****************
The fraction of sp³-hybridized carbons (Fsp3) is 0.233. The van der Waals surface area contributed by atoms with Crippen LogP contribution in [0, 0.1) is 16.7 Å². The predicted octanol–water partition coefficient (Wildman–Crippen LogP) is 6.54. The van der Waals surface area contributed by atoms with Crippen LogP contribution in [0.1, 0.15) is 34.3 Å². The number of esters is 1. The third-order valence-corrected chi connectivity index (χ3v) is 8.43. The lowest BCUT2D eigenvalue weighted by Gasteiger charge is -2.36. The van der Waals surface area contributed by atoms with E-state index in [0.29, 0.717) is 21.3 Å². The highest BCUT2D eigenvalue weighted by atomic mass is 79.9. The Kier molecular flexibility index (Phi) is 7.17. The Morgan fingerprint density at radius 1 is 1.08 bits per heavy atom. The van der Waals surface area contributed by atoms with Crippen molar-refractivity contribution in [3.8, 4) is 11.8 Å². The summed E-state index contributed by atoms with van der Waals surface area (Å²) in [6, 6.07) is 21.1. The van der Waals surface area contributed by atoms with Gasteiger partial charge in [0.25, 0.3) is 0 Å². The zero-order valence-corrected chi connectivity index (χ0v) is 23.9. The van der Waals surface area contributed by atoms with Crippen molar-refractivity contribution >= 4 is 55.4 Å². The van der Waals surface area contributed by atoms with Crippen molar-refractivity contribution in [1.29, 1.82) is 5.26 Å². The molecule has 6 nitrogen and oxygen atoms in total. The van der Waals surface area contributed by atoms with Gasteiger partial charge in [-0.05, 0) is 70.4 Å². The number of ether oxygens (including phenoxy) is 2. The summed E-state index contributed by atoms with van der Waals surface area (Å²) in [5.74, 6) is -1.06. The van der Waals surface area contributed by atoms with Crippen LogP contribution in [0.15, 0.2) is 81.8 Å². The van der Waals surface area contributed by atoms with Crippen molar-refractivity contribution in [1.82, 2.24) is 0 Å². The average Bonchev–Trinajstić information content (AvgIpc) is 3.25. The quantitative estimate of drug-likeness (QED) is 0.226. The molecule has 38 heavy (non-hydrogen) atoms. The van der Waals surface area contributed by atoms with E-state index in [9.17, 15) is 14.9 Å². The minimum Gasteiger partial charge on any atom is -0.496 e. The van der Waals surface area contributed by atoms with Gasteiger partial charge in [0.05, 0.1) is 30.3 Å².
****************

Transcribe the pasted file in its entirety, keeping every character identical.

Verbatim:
The fraction of sp³-hybridized carbons (Fsp3) is 0.233. The van der Waals surface area contributed by atoms with Crippen LogP contribution in [0, 0.1) is 16.7 Å². The predicted octanol–water partition coefficient (Wildman–Crippen LogP) is 6.54. The van der Waals surface area contributed by atoms with Crippen LogP contribution in [0.1, 0.15) is 34.3 Å². The number of esters is 1. The third-order valence-corrected chi connectivity index (χ3v) is 8.43. The lowest BCUT2D eigenvalue weighted by Gasteiger charge is -2.36. The van der Waals surface area contributed by atoms with E-state index in [0.29, 0.717) is 21.3 Å². The highest BCUT2D eigenvalue weighted by atomic mass is 79.9. The Kier molecular flexibility index (Phi) is 7.17. The Morgan fingerprint density at radius 1 is 1.08 bits per heavy atom. The van der Waals surface area contributed by atoms with Crippen molar-refractivity contribution in [3.8, 4) is 11.8 Å². The summed E-state index contributed by atoms with van der Waals surface area (Å²) in [6, 6.07) is 21.1. The van der Waals surface area contributed by atoms with Gasteiger partial charge in [0.25, 0.3) is 0 Å². The zero-order valence-corrected chi connectivity index (χ0v) is 23.9. The van der Waals surface area contributed by atoms with Crippen molar-refractivity contribution >= 4 is 55.4 Å². The van der Waals surface area contributed by atoms with Crippen molar-refractivity contribution in [1.29, 1.82) is 5.26 Å². The molecule has 6 nitrogen and oxygen atoms in total. The van der Waals surface area contributed by atoms with Gasteiger partial charge in [-0.05, 0) is 70.4 Å². The number of ether oxygens (including phenoxy) is 2. The summed E-state index contributed by atoms with van der Waals surface area (Å²) in [5.74, 6) is -1.06. The van der Waals surface area contributed by atoms with Crippen LogP contribution in [0.15, 0.2) is 81.8 Å². The van der Waals surface area contributed by atoms with Crippen molar-refractivity contribution in [1.82, 2.24) is 0 Å². The average Bonchev–Trinajstić information content (AvgIpc) is 3.25. The quantitative estimate of drug-likeness (QED) is 0.226. The molecule has 38 heavy (non-hydrogen) atoms. The van der Waals surface area contributed by atoms with E-state index in [9.17, 15) is 14.9 Å². The minimum Gasteiger partial charge on any atom is -0.496 e. The van der Waals surface area contributed by atoms with Gasteiger partial charge in [0.05, 0.1) is 30.3 Å².